Although we didn't really have time to celebrate the passing of our 100th day, CSM and I did give some of our Soldiers a chance to unwind around our firepit at the BN HQ. We had a DJ from MWR set up and he provided karaoke. While Soldiers sang and danced, we smoked cigars and drank fake beer around the fire. I joined in the fun as well, singing tunes like "Creep" by Radiohead, "Scenes From an Italian Restaurant" by Billy Joel, and "Plush" by Stone Temple Pilots. Yes, we had fun for a few hours. After all, day 101 was right around the corner.
Sunday, July 17, 2011
Tuesday, July 12, 2011
Thomas A. Edison
Sunday, July 10, 2011
contain multitudes." - Walt Whitman
Wednesday, July 6, 2011
through a community, are essential to the preservation of a free government." -
Monday, July 4, 2011
protection of divine Providence, we mutually pledge to each other our Lives, our
Fortunes, and our Sacred Honor." - the final sentence of the Declaration of
cordially loves a union with Great Britain than I do. But , by the God that made
me, I will cease to exist before I yield to a connection on such terms as the
British Parliament propose; and in this, I think I speak the sentiments of
America." - Thomas Jefferson, the primary author of the Declaration of
Friday, July 1, 2011
recesses of their minds wake in the day to find that it was vanity: but
the dreamers of the day are dangerous men, for they may act their dreams with
open eyes, to make it possible." - T.E. Lawrence (aka Lawrence of Arabia)
Two weeks at Carlisle Barracks flew past faster than an F16 on afterburners. That's not surprising though, as there was very little idle time. As a matter of fact, there was only one day "off" the entire time. Even that day included a class cookout at the golf clubhouse. The second week of the resident phase included more seminar discussion, but it also included a trip to Washington, D.C. My group paid a visit to the Congressional Appropriations for both the House and the Senate. It was a pretty fascinating visit that provided considerable insight into the discussions and debates that shape the future budgeting of the military. There is considerable agency interaction that, ultimately, makes or breaks individual requests for Department of Defense funding. I confirmed that my future is not in politics. The Capitol is a great place to visit but I'll leave the roles of elected officials to others.
At the conclusion of the resident phase, I began the long journey back to COB Speicher. My patience was tried from the start when my luggage was "lost" upon my arrival in Atlanta. Actually, it had been placed on a later aircraft. Fortunately, I loitered at the airport long enough to battle the line at baggage claim. Upon learning that my bag was arriving on a later flight I stuck around. It was long after midnight when the bag arrived. Thereupon I checked into the airport Marriott and immediately crashed. The next day would see me back at the airport to secure a seat on the R&R return flight back to Kuwait. I did not have high hopes because flying in a TDY status meant I had to fly stand-by. There were a lot of people returning from R&R. Wave after wave of Soldiers lined up and checked in while I waited. Eventually I was called forward. A seat was available. There would be no need to wait another night in Atlanta. By the end of the day I was on my way back to Kuwait on a capacity-filled Omni Air International flight.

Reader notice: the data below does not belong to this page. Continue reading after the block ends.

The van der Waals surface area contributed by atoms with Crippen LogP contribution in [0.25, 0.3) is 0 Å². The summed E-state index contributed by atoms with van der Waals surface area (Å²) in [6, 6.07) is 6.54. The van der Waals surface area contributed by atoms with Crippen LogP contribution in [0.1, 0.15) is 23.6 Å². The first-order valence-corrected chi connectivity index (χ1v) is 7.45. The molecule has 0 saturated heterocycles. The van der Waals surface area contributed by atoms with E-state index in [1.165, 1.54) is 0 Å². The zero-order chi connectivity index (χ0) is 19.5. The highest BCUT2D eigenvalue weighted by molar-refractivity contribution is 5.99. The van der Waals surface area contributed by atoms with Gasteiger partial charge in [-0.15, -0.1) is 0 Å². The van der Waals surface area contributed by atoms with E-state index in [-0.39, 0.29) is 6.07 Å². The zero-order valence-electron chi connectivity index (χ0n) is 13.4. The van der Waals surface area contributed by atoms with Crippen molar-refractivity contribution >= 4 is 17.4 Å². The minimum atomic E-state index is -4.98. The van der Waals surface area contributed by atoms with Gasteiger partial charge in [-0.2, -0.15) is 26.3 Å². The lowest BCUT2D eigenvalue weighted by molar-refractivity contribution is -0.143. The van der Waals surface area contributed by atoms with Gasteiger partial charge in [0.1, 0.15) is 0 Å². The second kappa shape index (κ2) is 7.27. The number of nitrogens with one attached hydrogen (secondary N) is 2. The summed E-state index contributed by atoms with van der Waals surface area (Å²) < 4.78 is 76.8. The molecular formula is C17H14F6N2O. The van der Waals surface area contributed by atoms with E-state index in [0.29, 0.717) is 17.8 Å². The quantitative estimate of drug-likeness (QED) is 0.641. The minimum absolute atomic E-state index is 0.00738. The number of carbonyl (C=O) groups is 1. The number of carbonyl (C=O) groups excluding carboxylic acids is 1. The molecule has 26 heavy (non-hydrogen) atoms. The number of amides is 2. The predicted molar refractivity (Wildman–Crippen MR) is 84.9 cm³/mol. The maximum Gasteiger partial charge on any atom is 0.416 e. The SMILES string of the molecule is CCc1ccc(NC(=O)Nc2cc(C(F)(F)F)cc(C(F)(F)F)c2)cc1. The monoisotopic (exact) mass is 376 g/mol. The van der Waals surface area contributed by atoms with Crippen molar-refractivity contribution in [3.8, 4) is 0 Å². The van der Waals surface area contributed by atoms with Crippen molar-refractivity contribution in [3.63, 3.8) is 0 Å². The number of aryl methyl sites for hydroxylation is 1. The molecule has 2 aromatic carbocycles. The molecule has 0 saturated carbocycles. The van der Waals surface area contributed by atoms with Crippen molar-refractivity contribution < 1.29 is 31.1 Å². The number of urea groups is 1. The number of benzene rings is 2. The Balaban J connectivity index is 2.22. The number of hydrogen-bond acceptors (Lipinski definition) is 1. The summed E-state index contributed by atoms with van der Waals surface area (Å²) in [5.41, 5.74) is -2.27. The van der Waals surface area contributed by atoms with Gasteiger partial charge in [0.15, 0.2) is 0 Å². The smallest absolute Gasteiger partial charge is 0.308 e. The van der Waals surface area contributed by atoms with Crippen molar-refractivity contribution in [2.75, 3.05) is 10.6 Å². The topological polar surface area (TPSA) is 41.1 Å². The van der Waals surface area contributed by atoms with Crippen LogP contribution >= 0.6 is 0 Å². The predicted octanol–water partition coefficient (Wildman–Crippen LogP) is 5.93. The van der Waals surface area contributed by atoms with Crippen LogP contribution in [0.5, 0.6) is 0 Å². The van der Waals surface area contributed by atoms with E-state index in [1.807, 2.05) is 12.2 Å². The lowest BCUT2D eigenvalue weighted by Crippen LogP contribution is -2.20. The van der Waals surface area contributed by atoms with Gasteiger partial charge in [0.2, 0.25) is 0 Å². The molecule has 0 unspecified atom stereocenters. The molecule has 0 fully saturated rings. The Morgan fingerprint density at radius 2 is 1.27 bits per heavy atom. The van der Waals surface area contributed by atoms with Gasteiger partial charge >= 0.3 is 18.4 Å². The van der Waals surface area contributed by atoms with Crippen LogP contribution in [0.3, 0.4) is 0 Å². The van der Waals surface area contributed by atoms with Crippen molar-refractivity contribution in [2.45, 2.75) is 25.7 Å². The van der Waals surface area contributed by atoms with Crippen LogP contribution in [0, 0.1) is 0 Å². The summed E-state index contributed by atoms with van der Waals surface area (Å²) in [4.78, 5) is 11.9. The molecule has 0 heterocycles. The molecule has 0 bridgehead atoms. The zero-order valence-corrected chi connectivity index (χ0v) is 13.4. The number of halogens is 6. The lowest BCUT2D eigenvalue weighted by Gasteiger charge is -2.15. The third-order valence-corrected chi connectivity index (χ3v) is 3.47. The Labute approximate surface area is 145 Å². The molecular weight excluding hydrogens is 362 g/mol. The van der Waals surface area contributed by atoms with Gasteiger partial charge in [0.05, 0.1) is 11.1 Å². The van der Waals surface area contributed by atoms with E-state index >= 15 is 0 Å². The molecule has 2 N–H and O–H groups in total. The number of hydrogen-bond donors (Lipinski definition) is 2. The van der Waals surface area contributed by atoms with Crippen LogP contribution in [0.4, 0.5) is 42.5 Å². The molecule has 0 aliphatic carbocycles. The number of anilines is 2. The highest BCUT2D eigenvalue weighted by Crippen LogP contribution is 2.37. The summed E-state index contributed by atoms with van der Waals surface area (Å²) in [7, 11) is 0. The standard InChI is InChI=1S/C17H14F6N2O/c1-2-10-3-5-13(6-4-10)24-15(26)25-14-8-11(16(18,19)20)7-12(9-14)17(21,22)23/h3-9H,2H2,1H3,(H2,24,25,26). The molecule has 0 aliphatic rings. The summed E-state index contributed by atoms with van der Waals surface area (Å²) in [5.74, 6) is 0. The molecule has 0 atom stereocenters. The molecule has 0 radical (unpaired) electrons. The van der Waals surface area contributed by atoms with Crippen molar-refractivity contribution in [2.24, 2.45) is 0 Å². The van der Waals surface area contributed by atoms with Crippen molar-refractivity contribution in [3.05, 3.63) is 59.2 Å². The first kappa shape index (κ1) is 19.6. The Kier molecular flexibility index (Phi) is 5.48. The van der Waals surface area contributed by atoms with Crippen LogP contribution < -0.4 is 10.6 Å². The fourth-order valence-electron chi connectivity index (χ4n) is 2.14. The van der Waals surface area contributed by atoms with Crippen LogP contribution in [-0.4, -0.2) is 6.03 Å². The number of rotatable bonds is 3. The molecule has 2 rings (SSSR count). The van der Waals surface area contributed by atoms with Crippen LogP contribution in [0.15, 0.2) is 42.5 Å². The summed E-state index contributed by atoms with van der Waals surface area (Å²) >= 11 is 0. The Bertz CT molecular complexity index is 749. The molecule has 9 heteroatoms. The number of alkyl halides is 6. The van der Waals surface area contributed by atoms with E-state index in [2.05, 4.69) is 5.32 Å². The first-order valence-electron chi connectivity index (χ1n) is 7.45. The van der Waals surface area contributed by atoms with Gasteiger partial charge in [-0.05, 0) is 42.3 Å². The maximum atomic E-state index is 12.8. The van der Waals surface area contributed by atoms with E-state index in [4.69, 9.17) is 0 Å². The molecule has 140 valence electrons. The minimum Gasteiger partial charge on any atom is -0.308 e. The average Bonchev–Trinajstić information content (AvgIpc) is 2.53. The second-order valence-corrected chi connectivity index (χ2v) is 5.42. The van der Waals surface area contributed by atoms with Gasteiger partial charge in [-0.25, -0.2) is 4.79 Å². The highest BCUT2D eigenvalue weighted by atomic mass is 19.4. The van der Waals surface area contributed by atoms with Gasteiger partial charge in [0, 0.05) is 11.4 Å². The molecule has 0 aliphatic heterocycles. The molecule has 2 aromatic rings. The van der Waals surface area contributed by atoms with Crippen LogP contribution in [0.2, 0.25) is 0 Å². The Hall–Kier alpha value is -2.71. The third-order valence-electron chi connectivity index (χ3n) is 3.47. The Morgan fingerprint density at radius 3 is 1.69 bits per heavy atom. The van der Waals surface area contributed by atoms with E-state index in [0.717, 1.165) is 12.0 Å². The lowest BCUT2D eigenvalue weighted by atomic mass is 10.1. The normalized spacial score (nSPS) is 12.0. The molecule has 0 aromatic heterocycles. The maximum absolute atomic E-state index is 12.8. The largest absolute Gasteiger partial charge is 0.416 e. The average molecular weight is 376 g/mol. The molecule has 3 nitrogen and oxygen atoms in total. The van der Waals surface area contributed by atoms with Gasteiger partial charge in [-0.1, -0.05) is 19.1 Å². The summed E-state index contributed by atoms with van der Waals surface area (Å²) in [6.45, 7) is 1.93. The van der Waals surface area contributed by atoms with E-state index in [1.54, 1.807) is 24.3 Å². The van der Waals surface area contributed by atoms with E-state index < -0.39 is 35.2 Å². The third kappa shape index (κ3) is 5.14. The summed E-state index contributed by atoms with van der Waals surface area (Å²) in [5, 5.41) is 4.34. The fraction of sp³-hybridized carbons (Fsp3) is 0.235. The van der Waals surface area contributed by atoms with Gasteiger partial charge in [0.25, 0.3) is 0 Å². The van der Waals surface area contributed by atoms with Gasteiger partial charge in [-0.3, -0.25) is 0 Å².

The flight back to Kuwait was uneventful. We had a three hour layover for refueling in Shannon, Ireland. This is an ironic moment, as upon exiting the aircraft we walked through the duty free shop and exited into the concourse through a bar that touted several brands of Stout on tap. Alas, a tease! General Order #1 was back in effect. All we could do is look at the various Irish Whiskeys and try not to watch the other airport patrons savor their stout. It was torture but lessened by the fact that we had all just come off of two weeks in which we were not shackled by GO#1. Still, it was a test of will power and patience. Soon we were back on our flight. We arrived at Ali Al Salem at 0300. R&R returns were immediately manifested to their ultimate destinations. I had to sign up for space available (again, since I was TDY). I then checked into one of the infamous tents and laid down for a few hours of sleep. I was expecting an extended wait in Kuwait.
After about four hours of sleep I went back to the gateway tent to check the status of my flight north. The fixed-wing to Speicher had been cancelled. Damn! My next option was to sign up for a flight to Balad and hope that my friends at Catfish Air could get me on a helicopter from there to Speicher. There was plenty of room on the Balad flight, as several of those go out every day. Less than twelve hours after arriving in Kuwait I was on my way back to Iraq. My timing, it turns out, was impeccable. When I arrived in Balad I was able to hitch a ride over to Catfish Air. I was there for less than three minutes before heading out to the tarmac. Blackhawks were inbound and they only needed to swipe my card to get me on the flight. Sixteen hours after arriving in Kuwait I was already in Iraq and boarding a Blackhawk to Speicher. It was a gorgeous night and from my perch behind the door gunner I could see for miles. The lights below us were peaceful and could just as easily been the lights of sleepy towns back in the U.S. I enjoyed the view and the flight. By midnight I was touching down at Speicher. One of my TOC "battle captains" was there to pick me up. Welcome back to COB Speicher! Although it had been less than 48 hours past, Army War College was already a distant moment. Now it was quick sleep and get back into command mode. The war doesn't wait.